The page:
I’ve been going through the meat apprentice program at work, where I’m learning how to fabricate different cuts of meat with the endgame of becoming a full fledged meat cutter. Over the past few months, I’ve gotten a good grasp on the breakdown of whole legs and primals to yield case-ready cuts of meat, but I’m still curious about where stuff comes from, and how it’s used.

The other day, I was breaking down a whole lamb, (you remember the lamb post, right?) and I was taking my time to seam out all the little flaps of meat. In doing so, I found the skirt steak, the flanks, and as I separated a layer of fat from an otherwise grinder bound portion of meat, the belly.

Neck, Shanks, Skirts, Bellies

Neck, Shanks, Skirts, Bellies

I’ve dealt with bacon before, curing it and smoking it a dozen times when I was working the smokehouse a few months back, but I’ve never done much with lamb belly.

As I’m prone to do when I get a food-related idea in my head, I scoured the internet looking for recipes on what to do with bellies. I stumbled upon From Belly To Baconwhich has been showing up lately in my searches at the top of the list. It seems that there’s another blogger out there with ideas similar to mine who attempts food projects on the regular that a guy like me would be interested in. I looked a bit closer, and it turns out that it’s a guy named Mark, who I’ve been in contact with through various Chicago-centric food events and tweets.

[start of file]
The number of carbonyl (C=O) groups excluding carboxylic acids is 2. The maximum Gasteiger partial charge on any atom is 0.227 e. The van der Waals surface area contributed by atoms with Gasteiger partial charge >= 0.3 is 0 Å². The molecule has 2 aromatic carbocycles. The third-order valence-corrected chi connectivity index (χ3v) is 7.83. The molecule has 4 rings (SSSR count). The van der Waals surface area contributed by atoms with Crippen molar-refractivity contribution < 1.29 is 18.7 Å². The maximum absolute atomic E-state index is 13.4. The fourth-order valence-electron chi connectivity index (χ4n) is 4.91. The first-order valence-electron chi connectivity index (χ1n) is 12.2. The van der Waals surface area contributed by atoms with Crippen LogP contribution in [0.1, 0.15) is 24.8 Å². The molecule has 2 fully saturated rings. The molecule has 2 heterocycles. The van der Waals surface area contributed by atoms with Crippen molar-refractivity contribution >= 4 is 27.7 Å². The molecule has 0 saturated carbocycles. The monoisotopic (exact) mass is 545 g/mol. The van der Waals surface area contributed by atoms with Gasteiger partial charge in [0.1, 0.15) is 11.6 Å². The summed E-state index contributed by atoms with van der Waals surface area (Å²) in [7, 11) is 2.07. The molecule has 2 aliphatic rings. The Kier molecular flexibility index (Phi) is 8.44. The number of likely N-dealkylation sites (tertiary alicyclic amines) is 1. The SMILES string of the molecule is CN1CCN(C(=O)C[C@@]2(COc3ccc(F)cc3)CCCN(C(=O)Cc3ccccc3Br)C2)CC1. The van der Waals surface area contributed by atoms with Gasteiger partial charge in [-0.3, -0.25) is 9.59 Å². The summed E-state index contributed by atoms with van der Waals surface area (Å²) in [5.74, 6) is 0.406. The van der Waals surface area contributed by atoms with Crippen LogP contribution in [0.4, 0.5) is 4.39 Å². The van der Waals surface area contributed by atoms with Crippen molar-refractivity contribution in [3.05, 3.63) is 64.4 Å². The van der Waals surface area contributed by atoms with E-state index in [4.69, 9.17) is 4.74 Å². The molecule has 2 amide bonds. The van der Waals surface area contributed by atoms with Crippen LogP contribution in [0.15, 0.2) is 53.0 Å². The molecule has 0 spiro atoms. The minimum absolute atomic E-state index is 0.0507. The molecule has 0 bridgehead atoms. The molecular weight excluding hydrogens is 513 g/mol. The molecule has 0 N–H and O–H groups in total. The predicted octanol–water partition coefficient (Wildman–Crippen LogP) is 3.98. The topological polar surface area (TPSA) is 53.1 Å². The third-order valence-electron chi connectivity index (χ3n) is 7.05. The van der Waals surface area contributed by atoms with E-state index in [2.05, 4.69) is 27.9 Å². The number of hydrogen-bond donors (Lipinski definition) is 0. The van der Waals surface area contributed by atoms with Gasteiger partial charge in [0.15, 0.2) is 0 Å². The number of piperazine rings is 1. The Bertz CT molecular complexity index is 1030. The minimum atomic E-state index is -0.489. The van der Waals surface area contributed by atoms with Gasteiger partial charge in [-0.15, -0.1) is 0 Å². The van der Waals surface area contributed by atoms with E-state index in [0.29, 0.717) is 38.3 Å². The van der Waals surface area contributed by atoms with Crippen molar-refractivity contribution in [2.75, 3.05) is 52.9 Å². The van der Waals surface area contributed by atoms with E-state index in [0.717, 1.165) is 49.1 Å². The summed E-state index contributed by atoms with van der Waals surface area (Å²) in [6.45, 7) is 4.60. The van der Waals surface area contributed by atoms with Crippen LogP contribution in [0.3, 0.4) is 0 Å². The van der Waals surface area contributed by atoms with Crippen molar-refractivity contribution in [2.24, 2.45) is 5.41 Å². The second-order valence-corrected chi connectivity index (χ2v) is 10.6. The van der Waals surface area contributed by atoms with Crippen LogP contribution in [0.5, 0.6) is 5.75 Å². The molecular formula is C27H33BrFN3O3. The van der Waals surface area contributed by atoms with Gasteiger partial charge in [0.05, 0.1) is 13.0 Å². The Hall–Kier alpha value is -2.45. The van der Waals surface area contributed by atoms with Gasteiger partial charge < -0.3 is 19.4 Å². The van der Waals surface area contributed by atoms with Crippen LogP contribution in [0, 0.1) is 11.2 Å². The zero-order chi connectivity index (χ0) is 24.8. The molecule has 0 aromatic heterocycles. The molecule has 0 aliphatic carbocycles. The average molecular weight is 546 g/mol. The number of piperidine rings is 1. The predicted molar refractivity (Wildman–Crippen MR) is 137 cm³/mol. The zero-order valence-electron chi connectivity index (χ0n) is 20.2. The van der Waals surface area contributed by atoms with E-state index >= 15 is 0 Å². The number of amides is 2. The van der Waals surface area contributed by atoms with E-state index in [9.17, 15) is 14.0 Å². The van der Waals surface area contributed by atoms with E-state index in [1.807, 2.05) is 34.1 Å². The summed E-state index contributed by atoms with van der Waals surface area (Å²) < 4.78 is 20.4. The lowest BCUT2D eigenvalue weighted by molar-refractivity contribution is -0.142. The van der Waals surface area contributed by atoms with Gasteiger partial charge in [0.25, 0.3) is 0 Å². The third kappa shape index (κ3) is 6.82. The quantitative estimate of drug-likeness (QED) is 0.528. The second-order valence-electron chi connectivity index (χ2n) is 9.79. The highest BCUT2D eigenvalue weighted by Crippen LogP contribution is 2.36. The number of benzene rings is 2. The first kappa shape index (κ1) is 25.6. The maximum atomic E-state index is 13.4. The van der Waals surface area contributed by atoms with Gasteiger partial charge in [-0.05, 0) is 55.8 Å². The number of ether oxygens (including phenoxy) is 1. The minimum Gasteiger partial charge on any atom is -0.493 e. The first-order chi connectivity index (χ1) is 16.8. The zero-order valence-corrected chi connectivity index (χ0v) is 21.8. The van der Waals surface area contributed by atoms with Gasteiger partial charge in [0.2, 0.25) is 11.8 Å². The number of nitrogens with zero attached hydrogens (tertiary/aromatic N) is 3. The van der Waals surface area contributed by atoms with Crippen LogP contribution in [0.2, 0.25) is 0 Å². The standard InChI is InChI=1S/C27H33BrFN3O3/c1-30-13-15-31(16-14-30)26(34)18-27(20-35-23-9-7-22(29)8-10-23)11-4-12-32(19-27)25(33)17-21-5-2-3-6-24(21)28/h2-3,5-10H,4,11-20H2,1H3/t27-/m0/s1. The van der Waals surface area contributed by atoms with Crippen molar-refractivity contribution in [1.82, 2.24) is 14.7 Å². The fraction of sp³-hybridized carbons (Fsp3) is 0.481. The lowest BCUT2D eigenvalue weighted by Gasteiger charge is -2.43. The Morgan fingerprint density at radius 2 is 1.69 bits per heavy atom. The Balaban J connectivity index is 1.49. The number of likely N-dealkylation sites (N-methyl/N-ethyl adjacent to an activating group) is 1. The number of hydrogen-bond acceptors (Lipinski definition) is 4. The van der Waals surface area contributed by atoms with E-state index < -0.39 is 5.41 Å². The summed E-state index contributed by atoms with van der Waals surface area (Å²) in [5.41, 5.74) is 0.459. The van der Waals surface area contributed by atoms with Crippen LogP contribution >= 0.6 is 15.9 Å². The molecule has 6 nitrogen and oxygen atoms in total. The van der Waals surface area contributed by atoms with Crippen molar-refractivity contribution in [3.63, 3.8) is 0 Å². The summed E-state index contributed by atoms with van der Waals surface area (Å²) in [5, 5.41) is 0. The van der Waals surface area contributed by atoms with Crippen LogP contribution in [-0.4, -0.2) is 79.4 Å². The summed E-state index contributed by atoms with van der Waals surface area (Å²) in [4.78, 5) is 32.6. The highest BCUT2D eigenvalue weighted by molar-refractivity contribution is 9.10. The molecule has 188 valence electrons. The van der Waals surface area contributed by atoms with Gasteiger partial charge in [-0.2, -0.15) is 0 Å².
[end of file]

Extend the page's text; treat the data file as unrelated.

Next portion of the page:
Reading through his post about making lamb bacon, I flipped through my mental Rolodex as to what spices I had in my pantry to make this happen. On our trip out east this Summer, from which we just returned, I picked up the sweetest fennel seeds from the madre, and I had some juniper berries available. Salt? Check. Pepper? Check. Cinnamon, clove? Double check.

I love being able to discover things that I can do in the kitchen or behind the meat counter, and with added knowledge and skills, I can fabricate and procure new and different cuts of meat with which I can experiment. Within about a week or two, I’ll have a couple of bellies that I personally trimmed ready for bacon or another application, along with a boneless neck for curing for coppa. I’m excited to find out the possibilities for a dish that I am eager to eat and share.